Manchester City Council

Councillor Sheila Newman

Our sympathies are with the family and friends of Councillor Sheila Newman, Executive Member for Children’s Services and current Lady Mayoress of Manchester, who passed away on Sunday.

Read our tribute.


The Council & democracy Interesting facts about the Town Hall

The building

Painting opening of town hall 1877

With such a long and rich history, it's no surprise that a look back through the decades reveals a wealth of interesting stories and fascinating facts about the city's greatest architectural treasure – the Town Hall (1877). 

  • The need for a new Town Hall was caused by the 'unmitigated disaster' of its predecessor - a Grecian-style building on King Street, which was beautifully designed, but too small for the needs of a rapidly expanding Manchester.  The council was forced to rent extra office space, a situation which became worse when space had to be found for the Cotton Famine Relief Fund, set up to tackle the suffering caused by the American Civil War, in 1862.
  • The Town Hall could have looked very different, as more than 120 architects entered a competition to design the building, which was won by Alfred Waterhouse.  Most entries were in the Gothic or Italianate styles, but one ambitious contender, T. Roger Smith, submitted a scheme in 'the Indian style'.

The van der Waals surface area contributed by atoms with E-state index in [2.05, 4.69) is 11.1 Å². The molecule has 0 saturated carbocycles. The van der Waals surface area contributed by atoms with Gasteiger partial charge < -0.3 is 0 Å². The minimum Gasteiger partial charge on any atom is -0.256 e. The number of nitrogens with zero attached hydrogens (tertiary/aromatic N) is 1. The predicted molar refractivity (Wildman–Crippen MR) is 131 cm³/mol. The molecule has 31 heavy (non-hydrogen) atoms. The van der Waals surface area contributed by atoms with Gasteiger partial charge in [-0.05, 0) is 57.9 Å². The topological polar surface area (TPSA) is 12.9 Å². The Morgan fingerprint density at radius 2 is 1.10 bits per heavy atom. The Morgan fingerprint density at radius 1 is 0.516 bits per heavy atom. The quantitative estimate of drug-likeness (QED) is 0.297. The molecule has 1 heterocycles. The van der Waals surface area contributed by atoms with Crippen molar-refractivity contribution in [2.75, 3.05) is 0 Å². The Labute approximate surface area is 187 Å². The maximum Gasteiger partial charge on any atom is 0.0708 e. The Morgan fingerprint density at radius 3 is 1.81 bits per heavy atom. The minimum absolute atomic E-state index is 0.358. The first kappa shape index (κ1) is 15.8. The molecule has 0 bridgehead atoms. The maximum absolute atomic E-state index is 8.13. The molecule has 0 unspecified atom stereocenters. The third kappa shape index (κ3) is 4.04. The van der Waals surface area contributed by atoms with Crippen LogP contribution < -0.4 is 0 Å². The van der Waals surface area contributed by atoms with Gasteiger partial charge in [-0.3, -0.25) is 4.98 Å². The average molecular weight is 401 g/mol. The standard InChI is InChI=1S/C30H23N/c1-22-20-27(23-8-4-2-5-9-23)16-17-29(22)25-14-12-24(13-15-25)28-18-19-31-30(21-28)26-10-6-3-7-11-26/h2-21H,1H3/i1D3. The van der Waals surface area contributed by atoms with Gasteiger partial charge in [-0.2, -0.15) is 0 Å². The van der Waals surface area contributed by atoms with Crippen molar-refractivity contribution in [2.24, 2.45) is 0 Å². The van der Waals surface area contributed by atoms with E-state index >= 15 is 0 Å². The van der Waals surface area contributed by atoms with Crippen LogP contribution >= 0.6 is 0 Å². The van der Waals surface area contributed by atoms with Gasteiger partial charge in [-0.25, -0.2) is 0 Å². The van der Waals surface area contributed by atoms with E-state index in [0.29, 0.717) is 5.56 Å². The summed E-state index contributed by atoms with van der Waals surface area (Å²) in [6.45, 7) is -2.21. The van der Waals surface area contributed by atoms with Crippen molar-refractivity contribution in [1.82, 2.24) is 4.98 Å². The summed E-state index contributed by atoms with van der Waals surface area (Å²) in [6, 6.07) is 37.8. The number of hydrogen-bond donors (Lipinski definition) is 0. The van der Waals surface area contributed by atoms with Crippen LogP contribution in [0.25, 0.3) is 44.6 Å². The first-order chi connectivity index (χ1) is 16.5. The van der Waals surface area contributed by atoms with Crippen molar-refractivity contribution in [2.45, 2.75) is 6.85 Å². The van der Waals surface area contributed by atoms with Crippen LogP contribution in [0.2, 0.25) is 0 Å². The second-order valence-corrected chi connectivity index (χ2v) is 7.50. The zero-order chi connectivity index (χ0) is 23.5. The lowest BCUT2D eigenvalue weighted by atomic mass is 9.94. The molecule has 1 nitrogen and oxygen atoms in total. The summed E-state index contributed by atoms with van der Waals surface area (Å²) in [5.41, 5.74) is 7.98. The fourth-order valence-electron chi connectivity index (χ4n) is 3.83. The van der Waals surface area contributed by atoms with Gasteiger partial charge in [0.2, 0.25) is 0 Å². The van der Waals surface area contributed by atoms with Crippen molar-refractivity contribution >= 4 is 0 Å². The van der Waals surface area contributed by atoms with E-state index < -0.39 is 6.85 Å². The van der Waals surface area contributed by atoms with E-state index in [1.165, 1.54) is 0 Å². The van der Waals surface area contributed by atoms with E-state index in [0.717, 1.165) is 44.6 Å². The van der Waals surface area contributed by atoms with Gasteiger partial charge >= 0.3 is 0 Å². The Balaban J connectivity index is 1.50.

• No expense was spared when the Town Hall was built, with the cost estimated to have been as much as £1,000,000.
  • The building was constructed using 14 million bricks of Spinkwell sandstone, sourced from a quarry near Bradford, Yorkshire.  Waterhouse avoided flashy colour for the exterior of the building, because he knew that it would soon be rendered soot-black by the polluted atmosphere of the industrial revolution-era city.
  • The Clock Tower is 280 feet (87 metres) high.  The inscription on the three clock faces visible from Albert Square reads "Teach us to number our days".
  • The Town Hall housed the city centre police station until 1937.  Six cells for prisoners still survive to this day - but are not used! Greater Manchester Police opened a new city centre enquiries office at the Town Hall Extension in 2014.
  • Plans to demolish the Town Hall were floated in the 1940s, as planners felt that the 'sooty' building was no longer 'fit for purpose'.  They proposed replacing it with a new Town Hall in the Art Deco style.  Fortunately, the idea was eventually scrapped.
  • By 1965, the Town Hall's exterior was so sooty that the National Society for Clean Air reported that some foreign visitors believed the building was made of coal.  A six-month, £27,000 cleaning operation was proposed and the sandstone exterior was scrubbed clean with fluoride solution.
  • Albert Square and the Town Hall were joined together by a 1985 scheme to redirect traffic away from itself and to pedestrianise the area around the Albert Memorial.

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